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PDG Brian Coffey, Assistant Rotary Coordinator —

Every project your club has – from the simple BBQ, needs a plan. The day will come when that member, who always does everything, is not there, and someone has to step up to the plate.

Article by PDG Brian Coffey, Assistant Rotary Coordinator

Having just spent 5 consecutive days on 4 Rotary projects I certainly respect the need for planning. Members of any organisation want their time and effort appreciated. For Rotarians, it seems to be a famine or a flood when it comes to projects. A successful project can build member friendships, provide service stimulus and expose your club with high profile publicity.

Why is it that some clubs have numerous successful projects and plenty of support from members and the community? The cause of the project is one reason, but it is the management that is at the forefront. The management and controls are the priority to make a project successful. If we look at Rotary Australia World Community Service (RAWCS) in Australia, we see projects that have guidelines and requirements to be successful – the same diligence needs to be in place for any club project – and a project is as simple as a raffle or a BBQ!

Once again, we come back to something I harped on as a DG, … the need for a Strategic Plan! Today, in Rotary it is referred to as an ‘Action Plan’. Regardless of what it is named, or your club size, you will see immediate and ongoing benefit of having, and documenting, a good plan to help steer and navigate the path ahead. This plan needs to be flexible, evolving as the needs of the community, club, and members, change, or demand. A good plan provides direction, and ensures everyone is working towards a common goal, by identifying particular areas that need attention.

Every project your club has – from the simple BBQ, needs a plan. The day will come when that member, who always does everything, is not there, and someone has to step up to the plate.
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A plan of real value, breaks down each proposed improvement or goal to a separate mini project to be managed as such. With a humble BBQ; there can be separate mini plans (identified and spelt out tasks) to get insurance coverage, prepare a roster, check and clean the BBQ, get the gas filled, collect tools, order and purchase bread, sausages, condiments, and then the transporting of the equipment and set up – plus the dreaded cleaning. The Treasurer has their own job chasing receipts and hopefully balancing the books for a favourable project result. Members should then receive feedback and share in the success of the project, with the ability to have a say on improvements. Engaging the members at any level makes them part of the team and happy.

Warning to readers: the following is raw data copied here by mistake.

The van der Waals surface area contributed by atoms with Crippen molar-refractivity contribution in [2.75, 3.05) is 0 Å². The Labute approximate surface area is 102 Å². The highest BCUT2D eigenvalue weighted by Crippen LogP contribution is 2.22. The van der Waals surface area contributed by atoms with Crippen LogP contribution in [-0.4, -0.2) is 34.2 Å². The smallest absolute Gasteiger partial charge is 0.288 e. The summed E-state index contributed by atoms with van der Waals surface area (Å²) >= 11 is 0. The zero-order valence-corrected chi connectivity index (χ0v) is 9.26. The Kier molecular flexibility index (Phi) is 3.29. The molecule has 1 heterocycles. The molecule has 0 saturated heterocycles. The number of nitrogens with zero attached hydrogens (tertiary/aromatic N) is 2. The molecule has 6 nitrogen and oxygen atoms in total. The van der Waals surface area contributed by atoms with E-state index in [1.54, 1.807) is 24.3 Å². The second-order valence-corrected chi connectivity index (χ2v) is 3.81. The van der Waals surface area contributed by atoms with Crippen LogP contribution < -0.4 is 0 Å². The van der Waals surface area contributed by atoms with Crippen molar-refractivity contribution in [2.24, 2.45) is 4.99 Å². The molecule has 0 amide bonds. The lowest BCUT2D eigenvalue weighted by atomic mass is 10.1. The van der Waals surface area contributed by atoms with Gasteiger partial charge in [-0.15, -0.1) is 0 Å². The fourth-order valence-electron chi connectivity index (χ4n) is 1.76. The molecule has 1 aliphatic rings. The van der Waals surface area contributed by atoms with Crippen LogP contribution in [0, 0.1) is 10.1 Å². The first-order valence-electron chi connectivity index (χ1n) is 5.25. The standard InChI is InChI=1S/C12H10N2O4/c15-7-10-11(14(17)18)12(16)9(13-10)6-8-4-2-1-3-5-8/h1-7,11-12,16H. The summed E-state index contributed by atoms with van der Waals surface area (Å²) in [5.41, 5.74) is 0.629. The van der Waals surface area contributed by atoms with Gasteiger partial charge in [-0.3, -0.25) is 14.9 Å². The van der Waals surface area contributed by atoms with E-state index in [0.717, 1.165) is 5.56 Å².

Without an effective system you may find your projects lose member interest or achieve very little. Rotary, have a ‘Strategic Planning Guide’ available in ‘My Rotary’, to help clubs get started with the process https://my-cms.rotary.org/en/document/strategic-planning-guide

In my club, we use five key phases of project management in any project. I personally utilise a process of professionally prepared corporate templates from a renowned business. The bigger the project, the higher the risk, the more detail we go into, so as to effectively manage our projects:

  1. Request for Approval (the concept) (1-2 page template). To avoid ‘wildcard’ commitments for the club and members we have instilled the need for each event to be formally approved by the Board. For the proponent this is possibly the most important part of their business case. The request should contain a clear and concise outline of the whole proposal, including the rationale for proceeding with it.
  2. Project Initiation (2-4 page template). This phase of a Project plan, drawn from your strategic plan, summarises the big picture items of Aim, Objectives, Project duration, start and end dates, Key deliverables and milestones, skills, sponsor, manager, project background, Key stakeholders, budget (if known), Risks and documented approval to go ahead.
  3. The Plan. This document contains project details, key timings, deliverables, Risk Assessments, tasks and timings, staffing and organisation, resources, financials, stakeholders, changes, administration. A new member should be able to pick up this plan and successfully complete the project in the absence of a key stakeholder.
  4. Execution. The execution phase is perhaps the most critical part of project management. It is during this phase where particular skills and abilities are required to effectively manage people, get the right advice, stick to the budget and bring the project back on track if needed.
  5. Termination. The termination or winding up phase is essential to review and evaluate what happened. What worked, what failed, how can we improve for next time – or do we ever do it again?

Benjamin Franklin said, “Without continual growth and progress, such words as improvement, achievement and success have no meaning.” These words are critical in member satisfaction and should be considered by any club taking on a project.